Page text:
St. Louis Cardinals: "The Cardinal Way" has never looked more antiquated

Arizona Diamondbacks v St. Louis Cardinals
Arizona Diamondbacks v St. Louis Cardinals / Joe Puetz/GettyImages

If the St. Louis Cardinals are still pushing “The Cardinal Way,” it’s time to give up the ghost.

The swift decline of the St. Louis Cardinals is like a grisly car accident: You can’t help but peek through your fingers, mortified at what you’re seeing. The 10-19 Cardinals lie in the cellar of the National League Central, and the foundation of the team has eroded to a point where no fan can mention The Cardinal Way with a straight face.

The Cardinal Way was pioneered by longtime Cardinals coaches George Kissell and Dave Ricketts, and while its full content remains mysterious to outsiders, its core tenets include displaying solid fundamentals on the field and developing talent from within. Kissell and Ricketts both died in 2008, but in 2011, The Cardinal Way evolved from a lesson passed down via word of mouth into a 117-page document that was given to each player on the team.

The Cardinal Way was a massive success for decades, as the Cardinals were the team every other National League squad aspired to become. But baseball has changed more over the past five years than it did over the 50 years prior, and The Cardinal Way now appears to be an archaic mantra for a team trapped in the past.

With the contraction of the minor leagues and players promoted to the majors faster than ever, young players are no longer as attuned to the fundamental aspects of the game. Instead of having skills drilled into them at the lower ranks, players are forced to learn on the fly at the highest level, which goes against a principal facet of The Cardinal Way. The degradation of this aspect of the game is especially notable in defense and baserunning, both of which have hurt the Cardinals in 2023.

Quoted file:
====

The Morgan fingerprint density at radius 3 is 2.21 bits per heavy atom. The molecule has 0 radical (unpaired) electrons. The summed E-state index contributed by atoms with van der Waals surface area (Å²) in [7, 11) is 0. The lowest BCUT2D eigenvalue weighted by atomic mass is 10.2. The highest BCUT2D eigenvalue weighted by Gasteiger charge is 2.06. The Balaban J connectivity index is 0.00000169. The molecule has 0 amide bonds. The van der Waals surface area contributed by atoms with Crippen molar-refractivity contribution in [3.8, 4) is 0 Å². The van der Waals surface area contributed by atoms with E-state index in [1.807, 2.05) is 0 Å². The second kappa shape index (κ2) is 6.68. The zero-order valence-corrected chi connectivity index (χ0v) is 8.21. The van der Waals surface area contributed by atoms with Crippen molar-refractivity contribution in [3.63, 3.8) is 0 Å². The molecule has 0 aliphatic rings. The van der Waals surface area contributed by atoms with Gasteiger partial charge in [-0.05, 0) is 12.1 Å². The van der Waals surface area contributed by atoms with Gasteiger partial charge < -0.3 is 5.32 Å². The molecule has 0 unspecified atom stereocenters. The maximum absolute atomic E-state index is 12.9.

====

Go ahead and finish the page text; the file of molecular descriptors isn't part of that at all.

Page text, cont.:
At one point, the Cardinals were at the top of the heap in player development. Former pitching coach Dave Duncan was renowned for his ability to poach veteran hurlers off the scrap heap and reinvent them, and the team also had the uncanny ability to mold fringe minor-league position player prospects into legitimate major-league hitters. In the early 2010s, the Cardinals were at the front of the bullpen velocity spike that is now ubiquitous throughout the league. They sprinted to the World Series in 2013 with a young bullpen full of flamethrowers at a time when throwing 100 mph was still relatively rare. 

The Cardinals have also nosedived in their ability to develop this talent in the system. Several cutting-edge teams have surpassed the Cardinals in getting the most out of young players, and the list of players finding success after leaving the Cardinals is growing at an alarming rate. Sandy Alcantara, Zac Gallen, Randy Arozarena, Adolis Garcia, and Johan Oviedo are a few former Cardinals whom new teams have taken to the next level.

The Cardinals have lost so much ground in the past several years, and their steadfast refusal to budge from The Cardinal Way has turned the team into an also-ran and given it an uptight, stodgy image in the eyes of fans and players around the league. Fans will remember the Cardinals unceremoniously dumping Tommy Pham after the outspoken outfielder criticized the way the organization was run. The Cardinal Way not only no longer reflects baseball reality; it doesn’t rub fans the right way, either.


Other fans recall Giancarlo Stanton turning down an offer from the Cardinals because the team didn’t appear ready to win. The Cardinals have reached a point where they can no longer rely on promoting their rich history and their values in The Cardinal Way to lure potential players and keep their fans loyal. Eventually, results need to follow.

The organization has lost its luster, and it’s becoming clearer by the day that The Cardinal Way is no longer the answer. The Cardinals are off to their worst start in half a century, and the team needs to recognize that it can no longer keep its heels dug into the ground and trust the process that worked for so long. We’re in a new era, and it’s time for the Cardinals to adapt to it.

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